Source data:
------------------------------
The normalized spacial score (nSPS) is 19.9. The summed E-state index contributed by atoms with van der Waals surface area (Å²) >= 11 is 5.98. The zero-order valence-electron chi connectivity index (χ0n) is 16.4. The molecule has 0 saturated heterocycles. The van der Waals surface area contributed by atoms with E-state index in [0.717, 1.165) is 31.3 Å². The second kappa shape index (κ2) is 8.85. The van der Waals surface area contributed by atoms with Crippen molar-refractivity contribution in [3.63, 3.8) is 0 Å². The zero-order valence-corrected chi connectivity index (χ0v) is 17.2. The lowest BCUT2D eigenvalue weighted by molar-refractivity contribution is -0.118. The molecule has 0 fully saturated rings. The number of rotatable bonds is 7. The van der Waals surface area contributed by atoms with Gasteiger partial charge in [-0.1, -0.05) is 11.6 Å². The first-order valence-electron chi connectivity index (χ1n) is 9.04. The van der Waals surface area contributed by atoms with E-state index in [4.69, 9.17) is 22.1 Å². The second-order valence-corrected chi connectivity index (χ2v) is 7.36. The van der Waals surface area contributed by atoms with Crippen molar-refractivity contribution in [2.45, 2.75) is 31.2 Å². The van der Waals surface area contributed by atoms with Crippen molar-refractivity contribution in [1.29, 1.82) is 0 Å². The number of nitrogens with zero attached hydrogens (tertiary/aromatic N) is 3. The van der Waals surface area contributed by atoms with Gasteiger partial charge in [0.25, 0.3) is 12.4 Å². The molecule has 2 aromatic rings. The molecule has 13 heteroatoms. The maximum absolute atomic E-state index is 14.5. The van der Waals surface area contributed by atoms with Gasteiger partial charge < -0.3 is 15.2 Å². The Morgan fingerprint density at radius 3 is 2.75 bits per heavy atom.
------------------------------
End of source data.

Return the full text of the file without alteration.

The normalized spacial score (nSPS) is 19.9. The summed E-state index contributed by atoms with van der Waals surface area (Å²) >= 11 is 5.98. The zero-order valence-electron chi connectivity index (χ0n) is 16.4. The molecule has 0 saturated heterocycles. The van der Waals surface area contributed by atoms with E-state index in [0.717, 1.165) is 31.3 Å². The second kappa shape index (κ2) is 8.85. The van der Waals surface area contributed by atoms with Crippen molar-refractivity contribution in [3.63, 3.8) is 0 Å². The zero-order valence-corrected chi connectivity index (χ0v) is 17.2. The lowest BCUT2D eigenvalue weighted by molar-refractivity contribution is -0.118. The molecule has 0 fully saturated rings. The number of rotatable bonds is 7. The van der Waals surface area contributed by atoms with Gasteiger partial charge in [-0.1, -0.05) is 11.6 Å². The first-order valence-electron chi connectivity index (χ1n) is 9.04. The van der Waals surface area contributed by atoms with E-state index in [4.69, 9.17) is 22.1 Å². The second-order valence-corrected chi connectivity index (χ2v) is 7.36. The van der Waals surface area contributed by atoms with Crippen molar-refractivity contribution in [2.45, 2.75) is 31.2 Å². The van der Waals surface area contributed by atoms with Crippen molar-refractivity contribution in [1.29, 1.82) is 0 Å². The number of nitrogens with zero attached hydrogens (tertiary/aromatic N) is 3. The van der Waals surface area contributed by atoms with Gasteiger partial charge in [0.25, 0.3) is 12.4 Å². The molecule has 2 aromatic rings. The molecule has 13 heteroatoms. The maximum absolute atomic E-state index is 14.5. The van der Waals surface area contributed by atoms with Gasteiger partial charge < -0.3 is 15.2 Å². The Morgan fingerprint density at radius 3 is 2.75 bits per heavy atom.